What happens when you share a common ancestor but are not in the same generation? Henry and Charlotte share a common ancestor, Eleanor. Now that we see it visually, we can quickly determine the relationship between Henry and Charlotte.
This is the number of generations one cousin is removed from the other cousin. This means that Henry and Charlotte are third cousins four times removed.
Consider this list: Charles Darwin married his first cousin. In fact, they were also “double cousins.” Lowenthal also happened to be Einstein’s second cousin on his father’s side.
Elsa Lowenthal, Einstein’s second wife, was his first cousin on his mother’s side.
Franklin Delano Roosevelt and Eleanor Roosevelt were fifth cousins, once removed (a chart showing their relationship is available at
When I was 16, I got my first summer job working in a cafeteria at Brigham Young University.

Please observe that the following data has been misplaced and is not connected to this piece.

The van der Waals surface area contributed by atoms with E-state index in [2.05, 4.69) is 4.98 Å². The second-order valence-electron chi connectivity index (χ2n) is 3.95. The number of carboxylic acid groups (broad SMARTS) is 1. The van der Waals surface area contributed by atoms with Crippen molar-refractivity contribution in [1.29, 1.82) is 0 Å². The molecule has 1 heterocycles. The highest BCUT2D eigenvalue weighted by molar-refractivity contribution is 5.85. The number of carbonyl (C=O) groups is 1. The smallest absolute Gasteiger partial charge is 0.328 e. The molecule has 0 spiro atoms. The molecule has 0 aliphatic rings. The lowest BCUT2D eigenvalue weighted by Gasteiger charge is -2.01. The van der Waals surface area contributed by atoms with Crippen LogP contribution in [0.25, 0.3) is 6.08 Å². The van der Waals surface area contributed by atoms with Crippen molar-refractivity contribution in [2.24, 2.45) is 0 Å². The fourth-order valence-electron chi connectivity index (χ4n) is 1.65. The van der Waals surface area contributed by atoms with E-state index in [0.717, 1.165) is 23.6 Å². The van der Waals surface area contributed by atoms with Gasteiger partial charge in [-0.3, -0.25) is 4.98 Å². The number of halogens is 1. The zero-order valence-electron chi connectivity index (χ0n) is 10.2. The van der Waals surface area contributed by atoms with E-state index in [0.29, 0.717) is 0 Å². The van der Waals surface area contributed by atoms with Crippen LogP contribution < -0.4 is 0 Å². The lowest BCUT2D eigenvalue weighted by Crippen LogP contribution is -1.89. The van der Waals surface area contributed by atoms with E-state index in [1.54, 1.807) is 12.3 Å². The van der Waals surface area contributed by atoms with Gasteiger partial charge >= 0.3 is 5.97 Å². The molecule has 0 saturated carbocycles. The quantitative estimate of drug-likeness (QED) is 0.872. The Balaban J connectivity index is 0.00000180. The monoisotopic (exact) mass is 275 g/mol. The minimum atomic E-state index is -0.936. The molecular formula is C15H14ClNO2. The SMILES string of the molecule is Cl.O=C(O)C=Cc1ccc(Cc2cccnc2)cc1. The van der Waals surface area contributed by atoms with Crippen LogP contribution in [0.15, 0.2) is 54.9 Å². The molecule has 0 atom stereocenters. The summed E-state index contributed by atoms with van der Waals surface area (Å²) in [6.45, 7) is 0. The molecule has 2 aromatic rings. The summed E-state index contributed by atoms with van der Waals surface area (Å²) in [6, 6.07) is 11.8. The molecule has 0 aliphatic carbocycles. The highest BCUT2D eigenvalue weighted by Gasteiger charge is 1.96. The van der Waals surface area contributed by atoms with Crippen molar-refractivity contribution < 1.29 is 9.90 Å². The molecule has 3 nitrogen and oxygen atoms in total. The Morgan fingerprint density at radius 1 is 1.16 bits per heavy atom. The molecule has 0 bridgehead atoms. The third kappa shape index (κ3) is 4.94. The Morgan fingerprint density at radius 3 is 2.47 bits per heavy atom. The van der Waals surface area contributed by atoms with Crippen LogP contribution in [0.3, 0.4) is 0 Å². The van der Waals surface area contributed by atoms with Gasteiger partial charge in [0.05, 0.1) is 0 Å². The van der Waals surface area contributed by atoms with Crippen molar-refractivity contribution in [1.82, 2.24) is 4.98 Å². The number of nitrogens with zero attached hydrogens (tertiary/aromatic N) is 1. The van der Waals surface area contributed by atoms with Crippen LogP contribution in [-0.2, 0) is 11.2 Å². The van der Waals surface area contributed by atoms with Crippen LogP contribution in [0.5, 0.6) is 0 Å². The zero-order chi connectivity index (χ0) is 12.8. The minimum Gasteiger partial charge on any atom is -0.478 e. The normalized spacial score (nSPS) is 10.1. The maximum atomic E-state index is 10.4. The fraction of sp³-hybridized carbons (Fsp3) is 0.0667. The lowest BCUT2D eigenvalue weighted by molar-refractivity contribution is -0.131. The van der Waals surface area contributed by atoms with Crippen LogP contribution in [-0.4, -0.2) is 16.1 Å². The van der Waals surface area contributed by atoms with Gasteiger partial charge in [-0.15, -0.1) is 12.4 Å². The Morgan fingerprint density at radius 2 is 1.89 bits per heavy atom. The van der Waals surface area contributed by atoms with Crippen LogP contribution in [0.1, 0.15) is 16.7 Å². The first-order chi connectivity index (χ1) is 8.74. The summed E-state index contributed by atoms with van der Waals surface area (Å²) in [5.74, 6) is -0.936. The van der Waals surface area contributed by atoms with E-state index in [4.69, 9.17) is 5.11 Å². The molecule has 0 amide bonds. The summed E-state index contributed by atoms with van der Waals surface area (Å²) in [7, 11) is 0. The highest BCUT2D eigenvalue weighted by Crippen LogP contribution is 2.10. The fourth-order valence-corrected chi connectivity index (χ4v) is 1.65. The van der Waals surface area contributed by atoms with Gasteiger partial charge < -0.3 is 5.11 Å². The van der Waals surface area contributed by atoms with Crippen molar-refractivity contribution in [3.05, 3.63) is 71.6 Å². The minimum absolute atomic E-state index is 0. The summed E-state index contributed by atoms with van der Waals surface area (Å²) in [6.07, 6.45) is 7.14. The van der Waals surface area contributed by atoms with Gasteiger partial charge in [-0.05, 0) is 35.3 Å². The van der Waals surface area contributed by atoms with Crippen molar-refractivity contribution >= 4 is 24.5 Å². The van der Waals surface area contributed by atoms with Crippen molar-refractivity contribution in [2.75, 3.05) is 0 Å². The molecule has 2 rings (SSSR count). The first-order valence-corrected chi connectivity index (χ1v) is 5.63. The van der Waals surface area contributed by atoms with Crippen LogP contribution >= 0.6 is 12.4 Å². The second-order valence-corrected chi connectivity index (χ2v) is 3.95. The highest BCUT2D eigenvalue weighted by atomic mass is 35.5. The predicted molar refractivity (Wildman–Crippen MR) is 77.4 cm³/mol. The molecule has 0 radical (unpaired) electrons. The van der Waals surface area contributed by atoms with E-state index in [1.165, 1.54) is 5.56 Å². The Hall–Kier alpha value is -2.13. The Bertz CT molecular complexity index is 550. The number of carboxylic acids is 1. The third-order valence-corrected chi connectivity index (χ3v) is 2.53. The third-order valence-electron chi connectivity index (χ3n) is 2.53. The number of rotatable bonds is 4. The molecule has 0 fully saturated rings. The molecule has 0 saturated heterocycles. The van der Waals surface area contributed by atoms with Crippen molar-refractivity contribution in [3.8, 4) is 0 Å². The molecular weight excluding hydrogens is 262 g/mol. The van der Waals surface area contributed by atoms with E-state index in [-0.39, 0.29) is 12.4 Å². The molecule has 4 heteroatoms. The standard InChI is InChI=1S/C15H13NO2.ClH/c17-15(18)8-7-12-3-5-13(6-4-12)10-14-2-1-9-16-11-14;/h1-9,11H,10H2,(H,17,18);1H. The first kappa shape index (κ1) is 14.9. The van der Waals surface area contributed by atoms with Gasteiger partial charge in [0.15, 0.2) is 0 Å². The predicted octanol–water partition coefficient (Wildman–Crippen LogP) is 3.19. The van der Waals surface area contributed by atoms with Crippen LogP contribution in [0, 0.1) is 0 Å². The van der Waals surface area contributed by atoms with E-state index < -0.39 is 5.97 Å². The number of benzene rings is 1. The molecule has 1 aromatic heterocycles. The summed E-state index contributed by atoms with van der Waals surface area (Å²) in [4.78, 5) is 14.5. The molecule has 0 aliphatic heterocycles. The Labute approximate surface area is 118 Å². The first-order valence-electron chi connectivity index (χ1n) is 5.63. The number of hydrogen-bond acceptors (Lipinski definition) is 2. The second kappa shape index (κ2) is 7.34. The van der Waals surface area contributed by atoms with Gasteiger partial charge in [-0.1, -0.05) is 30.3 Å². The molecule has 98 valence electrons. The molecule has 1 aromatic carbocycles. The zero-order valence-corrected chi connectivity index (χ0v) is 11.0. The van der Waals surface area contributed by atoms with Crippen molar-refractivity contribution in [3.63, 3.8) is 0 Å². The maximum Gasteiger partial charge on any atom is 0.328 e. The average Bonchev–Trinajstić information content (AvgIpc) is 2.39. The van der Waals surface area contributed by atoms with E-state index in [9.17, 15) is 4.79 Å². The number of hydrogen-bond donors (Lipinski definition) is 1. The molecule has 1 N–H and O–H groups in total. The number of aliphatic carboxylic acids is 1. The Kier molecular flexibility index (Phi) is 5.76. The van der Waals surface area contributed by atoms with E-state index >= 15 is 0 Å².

The next summer, I went back to same job but found that everyone was constantly confusing me with one of the new employees, claiming we looked alike.
After eyeing each other carefully at first, we quickly become good friends.
As we got to know each other, we soon discovered that in addition to looking alike, we were actually related.
My third great grandfather was her fourth great grandfather.
But we were confused, how should we describe our relationship?
You may have heard some people use phrases like “she’s my fifth cousins, twice removed,” or “he’s my second cousin, nine times removed.” What does this mean and how could I figure out my relationship to my friend using these terms?